The sickening, embarrassing, creepy sight of Trump’s Cabinet delivering, one after another, fulsome words of praise for their Glorious Leader has inspired me to say something about the norms of civilized behavior on which every society relies for its quotidian functioning. I anticipate that my attempt will elicit heated comments about the widespread immoral acts of ostensibly respectable public, corporate, and other governmental figures, comments that, though well-intentioned, and with the content of which I quite agree, will distract readers from the point I am trying to make. In an effort to postpone those reactions, I shall begin by talking about a social realm with which most of the readers of this blog are familiar – the American university or college.
Those of us who spend our work lives in higher education very quickly become aware of the existence of certain norms of expected performance, and most of us, I venture to speculate, actually try to conform our own behavior to them. Let me mention just three: First, we try to offer in our classes thoughtful, intelligent, and informed lectures or discussions that arguably concern the ostensible subject of the course; Second, much as we may hate it, we actually read the papers and exams that our students write and try to offer useful comments and criticisms of student work; and Third, if grades are called for, we do not simply assign them randomly, but try to fit the grade to the student performance in some predictable and impartial manner.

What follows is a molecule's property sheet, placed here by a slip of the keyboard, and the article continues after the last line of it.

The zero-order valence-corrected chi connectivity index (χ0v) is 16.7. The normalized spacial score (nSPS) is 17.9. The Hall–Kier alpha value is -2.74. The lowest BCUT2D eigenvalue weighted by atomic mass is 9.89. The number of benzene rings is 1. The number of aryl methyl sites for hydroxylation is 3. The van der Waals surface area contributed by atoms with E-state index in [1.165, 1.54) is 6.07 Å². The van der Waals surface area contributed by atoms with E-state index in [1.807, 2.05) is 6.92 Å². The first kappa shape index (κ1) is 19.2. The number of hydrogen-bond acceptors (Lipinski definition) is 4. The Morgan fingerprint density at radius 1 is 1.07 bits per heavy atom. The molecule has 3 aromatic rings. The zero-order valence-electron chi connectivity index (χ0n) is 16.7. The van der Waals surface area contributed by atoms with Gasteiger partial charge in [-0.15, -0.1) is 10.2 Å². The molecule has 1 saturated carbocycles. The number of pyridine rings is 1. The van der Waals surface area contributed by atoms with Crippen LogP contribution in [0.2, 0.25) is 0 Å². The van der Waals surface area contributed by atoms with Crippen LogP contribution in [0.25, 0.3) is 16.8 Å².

We are, of course, all well aware of colleagues who regularly violate one or another of these norms – colleagues who do no more than glance at papers before slapping grades on them haphazardly; colleagues who hand papers or exams back with not a comment or correction on them, just a bare grade; colleagues who do little or nothing to meet the legitimate expectation that their lectures will present in an orderly fashion material facially related to the announced subject of the course. Let me give you one particularly egregious example, from South Africa, not America. During several of the twenty-five years that I ran a scholarship organization for poor Black South African university students, I brought some of the money I had raised to Cape Technikon, an originally all-White Africans-speaking institution that had under the new post-Apartheid regime become integrated. During one of my visits, some of my scholarship recipients took me aside to tell me of a problem they were having. The lectures were supposed to be in English, which would be equally comprehensible to the Afrikaner students and to the Khosa and Zulu students. But quite often, in a class, an Afrikaner student would ask a question in Afrikaans, and the lecturer [one of the hold-overs from before integration] would reply in Afrikaans and then proceed to give the rest of the lecture in Afrikaans, leaving the Black students mystified [save for the mixed race or Coloured students for whom Afrikaans was in fact their first language.]